Category Archives: GPAC

Official AV1 and VP9 support in GPAC

Dear reader,

GPAC has added support for new codecs recently:

  • AV1 support is available in nightly builds since July 10th, 2018. This include file creation with MP4Box (including MPEG DASH generation) and file playback with MP4Client. Support for AV1 encryption was added on September 20th, 2018.
  • VP9 support was completed on October 14th, 2018.

This article gives you some useful command lines to use AV1 streams, but the same can be applied for VP9 streams.

Command-line for importing AV1 streams into MP4 files

To store an AV1 bitstream into an ISOBMFF/MP4 file , use the following command line. If the input file is called *.av1, its content can be OBUs (as specified in Section 5 of the AV1 specification), IVF or Annex B bitstreams. WebM streams are not supported. You can also call OBU-based bistream *.obu and IVF files *.ivf:

If your file extension is not recognized by MP4Box, you can indicate the bitstream format with “:fmt=obu” or :fmt=AnnexB or fmt=IVF (case insensitive) as follows:

AV1 bitstreams may not contain frame rate information, you can use the following to indicate it:

Command-line for AV1 adaptive streaming preparation

You can use the usual MP4Box command line parameters to segment your AV1 MP4 file and prepare it for adaptive streaming. The following command line will generate an MPEG-DASH onDemand manifest based on an AV1 representation (with its ‘codecs’ parameter) and it will create a segmented MP4 file with segments starting at AV1 KEY FRAMEs and targeting 1 second duration.

Command-line for AV1 encryption/decryption

Encryption of AV1 streams in MP4 files follows the general principles given by MPEG’s Common Encryption specification.¬† To use MP4Box for encryption or decryption, use the following command lines where the file ‘info.xml’ is an XML file that provides encryption parameters, as described in more details here. Example of such XML files can be found in our test base.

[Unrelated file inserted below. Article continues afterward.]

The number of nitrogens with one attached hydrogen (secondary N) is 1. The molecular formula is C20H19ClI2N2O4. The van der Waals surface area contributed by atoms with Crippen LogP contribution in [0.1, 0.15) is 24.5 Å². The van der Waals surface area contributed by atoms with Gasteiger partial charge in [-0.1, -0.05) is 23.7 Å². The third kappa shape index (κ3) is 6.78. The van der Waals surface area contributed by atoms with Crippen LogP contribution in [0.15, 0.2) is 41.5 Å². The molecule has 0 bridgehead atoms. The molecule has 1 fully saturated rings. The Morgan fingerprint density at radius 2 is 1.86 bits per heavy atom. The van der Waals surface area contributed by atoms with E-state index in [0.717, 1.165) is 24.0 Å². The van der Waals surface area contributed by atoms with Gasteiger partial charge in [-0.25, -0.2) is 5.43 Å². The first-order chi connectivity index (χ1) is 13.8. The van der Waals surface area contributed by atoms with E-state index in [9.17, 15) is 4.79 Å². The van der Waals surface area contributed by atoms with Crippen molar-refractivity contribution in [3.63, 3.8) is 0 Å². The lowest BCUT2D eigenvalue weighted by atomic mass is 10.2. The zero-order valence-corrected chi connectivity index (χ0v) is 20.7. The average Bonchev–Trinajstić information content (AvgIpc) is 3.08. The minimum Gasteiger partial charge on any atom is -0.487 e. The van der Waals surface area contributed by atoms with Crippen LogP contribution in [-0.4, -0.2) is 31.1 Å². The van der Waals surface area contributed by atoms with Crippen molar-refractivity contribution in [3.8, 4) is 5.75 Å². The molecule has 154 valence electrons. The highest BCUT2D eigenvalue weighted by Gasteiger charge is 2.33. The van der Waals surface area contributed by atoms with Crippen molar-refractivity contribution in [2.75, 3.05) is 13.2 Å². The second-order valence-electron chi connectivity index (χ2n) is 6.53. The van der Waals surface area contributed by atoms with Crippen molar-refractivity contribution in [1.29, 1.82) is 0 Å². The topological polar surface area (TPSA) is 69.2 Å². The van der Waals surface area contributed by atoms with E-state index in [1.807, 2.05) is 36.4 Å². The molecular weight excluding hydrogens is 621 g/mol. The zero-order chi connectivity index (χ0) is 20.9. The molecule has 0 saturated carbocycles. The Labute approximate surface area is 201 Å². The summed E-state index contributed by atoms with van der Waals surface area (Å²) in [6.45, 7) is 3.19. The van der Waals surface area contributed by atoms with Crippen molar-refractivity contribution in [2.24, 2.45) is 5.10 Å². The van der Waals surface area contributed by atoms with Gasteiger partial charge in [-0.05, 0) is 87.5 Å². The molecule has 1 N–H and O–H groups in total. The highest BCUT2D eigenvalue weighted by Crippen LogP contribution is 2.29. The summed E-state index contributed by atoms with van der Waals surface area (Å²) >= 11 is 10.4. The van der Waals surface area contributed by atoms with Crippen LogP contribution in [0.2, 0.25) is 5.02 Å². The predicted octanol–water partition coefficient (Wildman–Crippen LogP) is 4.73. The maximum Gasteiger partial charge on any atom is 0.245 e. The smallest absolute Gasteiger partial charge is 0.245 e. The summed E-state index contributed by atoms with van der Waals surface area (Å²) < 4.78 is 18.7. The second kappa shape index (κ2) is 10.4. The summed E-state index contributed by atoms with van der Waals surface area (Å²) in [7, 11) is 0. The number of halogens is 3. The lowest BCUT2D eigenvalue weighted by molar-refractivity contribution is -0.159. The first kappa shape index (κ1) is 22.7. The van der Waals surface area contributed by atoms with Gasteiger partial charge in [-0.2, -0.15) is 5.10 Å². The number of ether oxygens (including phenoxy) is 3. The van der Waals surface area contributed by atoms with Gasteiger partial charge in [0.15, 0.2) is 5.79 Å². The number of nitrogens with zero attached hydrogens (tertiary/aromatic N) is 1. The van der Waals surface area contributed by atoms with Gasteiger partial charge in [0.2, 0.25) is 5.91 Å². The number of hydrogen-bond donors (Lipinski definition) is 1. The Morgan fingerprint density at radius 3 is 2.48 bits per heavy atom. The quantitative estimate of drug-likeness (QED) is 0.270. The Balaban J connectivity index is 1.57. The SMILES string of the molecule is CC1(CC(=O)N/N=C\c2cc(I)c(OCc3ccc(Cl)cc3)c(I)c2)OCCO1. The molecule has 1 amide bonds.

Encryption:

Decryption:

Acknowledgements and conclusion

The work on AV1 and VP9 was largely sponsored by Alliance for Open Media and Netflix. Kudos to them ūüôā

As usual, if you find any bug or miss documentation, let us know.

Leaving SVN and SourceForge, using Git and GitHub

Dear followers,

In a previous post we mentionned that we had created an official account on GitHub but at that time the migration was not complete. We still used internally the SVN repository hosted on SourceForge and in particular for our BuildBot to generate the Nightly Builds. The git repository was synced with the SVN repository.

Since last week, we have migrated all our tools to use the git repository hosted on GitHub as the official source code of GPAC. The SVN repository at SourceForge will not be maintained anymore. In fact, recent commits have already been made to GitHub which are not present on the SVN.

As part of that migration, we have changed the numbering of GPAC’s binaries. New builds now use a numbering in the form of 0.5.2-DEV-<number-of-commits-since-last-release>-<latest-git-commit-hash>-<git-branch>.

Note also that GPAC is now also automatically built on TravisCI¬†when a commit is pushed to the repository or when a pull request is made. We hope this move to git and GitHub will help improving the code.¬†So don’t hesitate to fork, fix and make pull requests.

The GPAC team.